Sterling on the up after Bank holds rates at 0.75%


Sterling on the up after Bank holds rates at 0.75%… but growth forecast for this year is cut from 1.2% to 0.8%

The pound surged against the dollar and the euro after the Bank of England froze interest rates at 0.75 per cent.

Sterling rose above $1.31 and towards €1.19 after the monetary policy committee voted 7-2 in favour of leaving rates unchanged.

But currency traders said sterling started to rise up to 15 seconds before the announcement – raising fears that the decision had somehow leaked. 

Sterling rose above $1.31 and towards ¿1.19 after the monetary policy committee voted 7-2 in favour of leaving rates unchanged

Sterling rose above $1.31 and towards €1.19 after the monetary policy committee voted 7-2 in favour of leaving rates unchanged

Last month the Bank admitted that a third party contractor had accessed private audio feeds of market-sensitive press conferences.

The decision to hold rates was the last to be presided over by governor Mark Carney, who highlighted encouraging signs for the economy in early 2020.

But he added: ‘To be clear, these are still early days, and it is less of a case of so far so good than so far, good enough.’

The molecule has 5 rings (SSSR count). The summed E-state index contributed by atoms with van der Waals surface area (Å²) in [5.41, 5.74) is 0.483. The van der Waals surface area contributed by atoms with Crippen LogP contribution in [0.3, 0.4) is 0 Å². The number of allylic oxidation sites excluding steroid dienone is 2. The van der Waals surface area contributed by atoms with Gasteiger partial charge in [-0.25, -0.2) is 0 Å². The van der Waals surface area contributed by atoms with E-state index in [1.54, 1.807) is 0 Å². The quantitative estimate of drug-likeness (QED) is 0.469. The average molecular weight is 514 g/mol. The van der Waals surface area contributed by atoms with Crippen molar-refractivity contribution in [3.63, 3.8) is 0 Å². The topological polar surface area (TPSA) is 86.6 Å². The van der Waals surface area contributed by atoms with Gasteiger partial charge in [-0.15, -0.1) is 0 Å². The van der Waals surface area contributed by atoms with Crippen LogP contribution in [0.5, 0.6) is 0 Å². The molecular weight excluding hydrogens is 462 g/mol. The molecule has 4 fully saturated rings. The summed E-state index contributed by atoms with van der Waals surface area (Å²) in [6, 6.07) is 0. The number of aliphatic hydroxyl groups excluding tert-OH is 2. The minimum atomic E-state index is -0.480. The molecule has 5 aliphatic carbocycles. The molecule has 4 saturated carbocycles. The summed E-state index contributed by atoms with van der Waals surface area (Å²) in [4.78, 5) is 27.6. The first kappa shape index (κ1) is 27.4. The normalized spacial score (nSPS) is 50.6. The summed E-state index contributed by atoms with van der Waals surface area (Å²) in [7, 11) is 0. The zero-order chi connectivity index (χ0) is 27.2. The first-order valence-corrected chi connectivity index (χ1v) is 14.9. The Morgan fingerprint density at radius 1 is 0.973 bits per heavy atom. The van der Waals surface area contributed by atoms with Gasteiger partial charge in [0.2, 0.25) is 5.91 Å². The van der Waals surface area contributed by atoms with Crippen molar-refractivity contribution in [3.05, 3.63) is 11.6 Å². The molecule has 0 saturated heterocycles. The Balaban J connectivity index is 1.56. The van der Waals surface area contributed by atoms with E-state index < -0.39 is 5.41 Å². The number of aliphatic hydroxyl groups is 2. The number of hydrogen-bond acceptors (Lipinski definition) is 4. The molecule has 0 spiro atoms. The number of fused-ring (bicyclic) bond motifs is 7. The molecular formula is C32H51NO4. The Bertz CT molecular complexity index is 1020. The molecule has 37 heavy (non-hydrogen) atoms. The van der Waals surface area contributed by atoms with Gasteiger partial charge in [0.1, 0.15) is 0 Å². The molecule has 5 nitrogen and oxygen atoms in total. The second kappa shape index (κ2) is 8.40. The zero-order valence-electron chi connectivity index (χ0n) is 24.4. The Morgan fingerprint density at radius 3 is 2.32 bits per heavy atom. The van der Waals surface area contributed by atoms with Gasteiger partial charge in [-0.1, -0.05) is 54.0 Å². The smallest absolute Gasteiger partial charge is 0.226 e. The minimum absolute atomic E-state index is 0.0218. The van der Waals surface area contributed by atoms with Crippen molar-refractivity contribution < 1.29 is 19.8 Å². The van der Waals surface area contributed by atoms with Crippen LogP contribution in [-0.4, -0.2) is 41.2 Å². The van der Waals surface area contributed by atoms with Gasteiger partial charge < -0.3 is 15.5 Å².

The Bank cut its forecast for economic growth for this year from 1.2 per cent to 0.8 per cent. 

Growth is expected to pick up to 1.4 per cent in 2021, down from previous projections of 1.8 per cent, and 1.7 per cent in 2022, down from 2 per cent.

Traders had been expecting the decision to come down to the wire as weak economic data since last November’s rate-setting meeting were countered by signs that the global economy was stabilising. 

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And business surveys conducted following last month’s Tory win in the General Election indicated that UK firms were becoming more confident in the country’s prospects.

But data from exchange company CME showed there remains a 60 per cent chance the Bank will cut rates this year, meaning Carney’s successor Andrew Bailey could have an eventful first few months in the job after he takes over in March.

Antoine Lesne, of investment firm State Street, said: ‘The recent improvement in economic sentiment post the December election meant it was not felt necessary to press ahead with an insurance cut.’

 



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